By Laila Kearney and Ronnie Cohen
SAN FRANCISCO (Reuters) - A 12-year-old boy accused of stabbing his younger sister to death in a crime that traumatized their Northern California town is due to appear in court on Wednesday where his attorney said he would likely deny charges of second-degree murder.
The case has drawn widespread attention because of the young age of the suspect, who has not been publicly named because he is a juvenile, charged with the rare crime of killing a sister.
He is scheduled to appear in Calaveras County juvenile court in San Andreas.
The boy, who if convicted may be incarcerated only until his 23rd birthday, was once disciplined for bringing a pocket knife to school but lived an otherwise normal life in a large blended family, his attorney has said.
Court records show the siblings lived in a crowded household where money was tight and the family was embroiled in custody and child-support disputes including one involving the slain 8-year-old, Leila Fowler, and the brother accused of her killing.
The two siblings lived with their father and his longtime fiancée in a household that included five other children ranging in age from 1 to 19, court documents and police reports show.
The records show that the father, Barney Fowler, a boat mechanic, was embroiled in child-support disputes with three different women, including the mother of Leila and his 12-year-old son, the boy charged in the case.
Following the April 27 killing, police initially launched a manhunt for an intruder who the brother said he saw before finding his sister near death. The two were home alone.
'VERY NORMAL BOY'
News of what was thought to be a homicidal home invasion sent a shudder of fear through Valley Springs, southeast of Sacramento, where many residents routinely left their doors unlocked. Residents were advised to remain inside the next day with doors and windows latched shut.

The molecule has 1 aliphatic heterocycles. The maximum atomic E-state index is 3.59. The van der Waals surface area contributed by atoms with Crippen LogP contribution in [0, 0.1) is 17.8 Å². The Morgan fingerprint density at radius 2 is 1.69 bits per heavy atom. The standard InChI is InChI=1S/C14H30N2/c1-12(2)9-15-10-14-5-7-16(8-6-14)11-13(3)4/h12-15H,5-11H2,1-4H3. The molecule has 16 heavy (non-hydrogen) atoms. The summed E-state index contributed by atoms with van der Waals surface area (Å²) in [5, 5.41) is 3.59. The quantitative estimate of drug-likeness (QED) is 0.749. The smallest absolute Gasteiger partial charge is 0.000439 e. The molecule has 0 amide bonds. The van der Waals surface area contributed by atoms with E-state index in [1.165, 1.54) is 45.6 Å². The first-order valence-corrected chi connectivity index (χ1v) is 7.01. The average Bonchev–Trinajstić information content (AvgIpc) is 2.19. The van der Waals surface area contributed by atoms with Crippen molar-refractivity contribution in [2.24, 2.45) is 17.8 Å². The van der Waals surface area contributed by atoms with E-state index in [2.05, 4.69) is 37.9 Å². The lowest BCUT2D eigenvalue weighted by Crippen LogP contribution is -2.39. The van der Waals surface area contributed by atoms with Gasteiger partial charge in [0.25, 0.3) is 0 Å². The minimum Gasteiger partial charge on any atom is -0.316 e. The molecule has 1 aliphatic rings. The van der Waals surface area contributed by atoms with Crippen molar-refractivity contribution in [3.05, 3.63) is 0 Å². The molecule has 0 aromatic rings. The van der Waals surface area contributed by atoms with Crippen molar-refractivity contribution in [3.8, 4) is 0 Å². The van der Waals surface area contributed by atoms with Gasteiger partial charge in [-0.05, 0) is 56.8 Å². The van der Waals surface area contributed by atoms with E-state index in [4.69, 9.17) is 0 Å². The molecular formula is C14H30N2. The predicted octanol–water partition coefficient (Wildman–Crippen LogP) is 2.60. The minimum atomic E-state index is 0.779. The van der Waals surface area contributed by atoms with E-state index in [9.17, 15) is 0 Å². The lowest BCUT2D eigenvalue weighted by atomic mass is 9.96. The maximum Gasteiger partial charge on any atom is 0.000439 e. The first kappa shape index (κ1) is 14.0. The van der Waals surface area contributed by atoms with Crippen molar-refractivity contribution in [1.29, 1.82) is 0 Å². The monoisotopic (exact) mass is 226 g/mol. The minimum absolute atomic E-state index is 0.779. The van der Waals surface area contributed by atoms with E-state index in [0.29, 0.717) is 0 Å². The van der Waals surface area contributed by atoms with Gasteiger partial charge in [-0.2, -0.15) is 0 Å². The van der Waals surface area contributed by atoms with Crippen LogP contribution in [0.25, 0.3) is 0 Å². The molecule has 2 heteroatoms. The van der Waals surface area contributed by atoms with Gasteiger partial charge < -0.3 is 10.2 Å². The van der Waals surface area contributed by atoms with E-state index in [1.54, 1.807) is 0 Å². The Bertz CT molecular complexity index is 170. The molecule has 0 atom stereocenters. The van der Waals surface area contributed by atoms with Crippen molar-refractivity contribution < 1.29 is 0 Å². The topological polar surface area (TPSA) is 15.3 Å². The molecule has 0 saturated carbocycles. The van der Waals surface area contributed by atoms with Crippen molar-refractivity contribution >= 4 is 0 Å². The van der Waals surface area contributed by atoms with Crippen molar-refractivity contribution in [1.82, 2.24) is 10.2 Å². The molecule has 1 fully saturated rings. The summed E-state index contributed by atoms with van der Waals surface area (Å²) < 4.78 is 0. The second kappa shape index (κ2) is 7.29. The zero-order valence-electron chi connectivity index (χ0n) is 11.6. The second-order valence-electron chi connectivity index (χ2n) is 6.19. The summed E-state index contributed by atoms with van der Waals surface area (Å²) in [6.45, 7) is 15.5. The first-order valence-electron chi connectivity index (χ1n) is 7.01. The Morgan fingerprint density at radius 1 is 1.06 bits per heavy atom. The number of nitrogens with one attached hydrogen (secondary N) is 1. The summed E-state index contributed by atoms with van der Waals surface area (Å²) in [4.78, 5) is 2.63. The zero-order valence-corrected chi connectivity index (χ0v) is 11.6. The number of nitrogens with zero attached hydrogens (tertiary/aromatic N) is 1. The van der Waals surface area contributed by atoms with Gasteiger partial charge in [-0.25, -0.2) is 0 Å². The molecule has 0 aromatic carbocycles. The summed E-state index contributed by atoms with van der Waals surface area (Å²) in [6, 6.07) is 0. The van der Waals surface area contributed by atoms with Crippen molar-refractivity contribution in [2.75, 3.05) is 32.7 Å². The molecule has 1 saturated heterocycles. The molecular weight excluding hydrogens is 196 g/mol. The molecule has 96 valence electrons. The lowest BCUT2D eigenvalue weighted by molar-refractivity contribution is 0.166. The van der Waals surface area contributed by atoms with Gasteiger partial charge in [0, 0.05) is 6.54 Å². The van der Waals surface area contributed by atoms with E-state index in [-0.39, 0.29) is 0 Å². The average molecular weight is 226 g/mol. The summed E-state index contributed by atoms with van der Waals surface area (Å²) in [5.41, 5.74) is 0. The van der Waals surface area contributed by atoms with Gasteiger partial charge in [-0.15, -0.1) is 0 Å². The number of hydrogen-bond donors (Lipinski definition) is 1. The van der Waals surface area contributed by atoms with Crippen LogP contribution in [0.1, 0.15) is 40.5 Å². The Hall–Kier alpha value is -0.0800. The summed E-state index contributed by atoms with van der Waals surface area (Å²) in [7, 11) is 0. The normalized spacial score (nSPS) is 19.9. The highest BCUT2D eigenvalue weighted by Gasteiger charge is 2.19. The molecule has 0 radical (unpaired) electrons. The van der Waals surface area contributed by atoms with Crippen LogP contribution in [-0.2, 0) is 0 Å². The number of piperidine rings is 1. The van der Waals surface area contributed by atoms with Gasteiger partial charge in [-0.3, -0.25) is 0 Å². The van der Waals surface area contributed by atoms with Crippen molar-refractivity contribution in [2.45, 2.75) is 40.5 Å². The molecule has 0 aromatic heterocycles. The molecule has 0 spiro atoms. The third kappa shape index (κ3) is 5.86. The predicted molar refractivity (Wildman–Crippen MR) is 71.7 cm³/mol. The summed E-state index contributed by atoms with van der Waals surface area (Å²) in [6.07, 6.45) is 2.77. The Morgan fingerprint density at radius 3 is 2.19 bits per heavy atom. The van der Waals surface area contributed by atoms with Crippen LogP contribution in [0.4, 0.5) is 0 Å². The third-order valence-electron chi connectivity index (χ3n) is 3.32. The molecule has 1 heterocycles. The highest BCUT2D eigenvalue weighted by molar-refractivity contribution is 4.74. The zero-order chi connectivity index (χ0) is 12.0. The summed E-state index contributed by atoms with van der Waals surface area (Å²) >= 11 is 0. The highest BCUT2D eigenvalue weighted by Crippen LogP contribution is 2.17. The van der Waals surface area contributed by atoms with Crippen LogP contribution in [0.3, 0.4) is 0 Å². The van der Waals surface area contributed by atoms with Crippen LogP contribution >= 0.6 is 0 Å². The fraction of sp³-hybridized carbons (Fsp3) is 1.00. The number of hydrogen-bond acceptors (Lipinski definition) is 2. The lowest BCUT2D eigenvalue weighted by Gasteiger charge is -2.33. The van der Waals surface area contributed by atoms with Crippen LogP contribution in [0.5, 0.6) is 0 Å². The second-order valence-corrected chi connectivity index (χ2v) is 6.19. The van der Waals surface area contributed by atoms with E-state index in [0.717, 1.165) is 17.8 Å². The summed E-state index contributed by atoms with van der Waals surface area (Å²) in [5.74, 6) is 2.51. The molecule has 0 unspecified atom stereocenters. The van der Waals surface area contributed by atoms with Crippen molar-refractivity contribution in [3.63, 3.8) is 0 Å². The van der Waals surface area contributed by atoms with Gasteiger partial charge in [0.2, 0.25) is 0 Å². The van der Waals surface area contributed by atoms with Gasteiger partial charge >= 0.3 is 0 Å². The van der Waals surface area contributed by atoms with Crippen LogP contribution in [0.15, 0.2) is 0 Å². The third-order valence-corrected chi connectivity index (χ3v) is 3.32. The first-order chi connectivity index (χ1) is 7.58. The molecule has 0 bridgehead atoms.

But two weeks later, authorities arrested the brother, and he was charged with second-degree murder on May 15.
One of the boy's lawyers, Mark Reichel, said his client maintained his innocence. He confirmed the seventh-grader was suspended for five days in January for bringing a "tiny little Swiss Army knife" to school.
The brother was otherwise "a very normal boy in a very normal setting with normal siblings," Reichel said. "He got along with other kids in the neighborhood very well."
Family court records show the children's mother, Priscilla Rodriguez, was largely cut off from the pair. She could not immediately be reached for comment.
Whether Rodriguez chose to keep her distance, as Fowler said in court papers seeking child-support payments, or was essentially denied access to her children by their father, as she suggests, remains unclear. She claimed in a court declaration last year to be indigent.
"I am homeless now," she wrote. "When I was giving him money last year, I was going without food myself. I am not trying to avoid helping my children financially, but at this point I am unable to give him anything. I am constantly looking for work to help. I only wish to be able to speak with and see my children."
Fowler wrote to the court a month earlier that Rodriguez had "made no attempt to spend time or visit the children. In three years there has been one 10-minute supervised visit."
Fowler also characterized himself as struggling financially in a declaration this year in a separate support case against the mother of his 15-year-old daughter and a 19-year-old son.
Asked if he could verify Fowler's claims of money woes, Reichel said: "He is broke and penniless, that's for sure."
(Reporting by Laila Kearney and Ronnie Cohen; Writing by Steve Gorman; Editing by Cynthia Johnston and Eric Beech)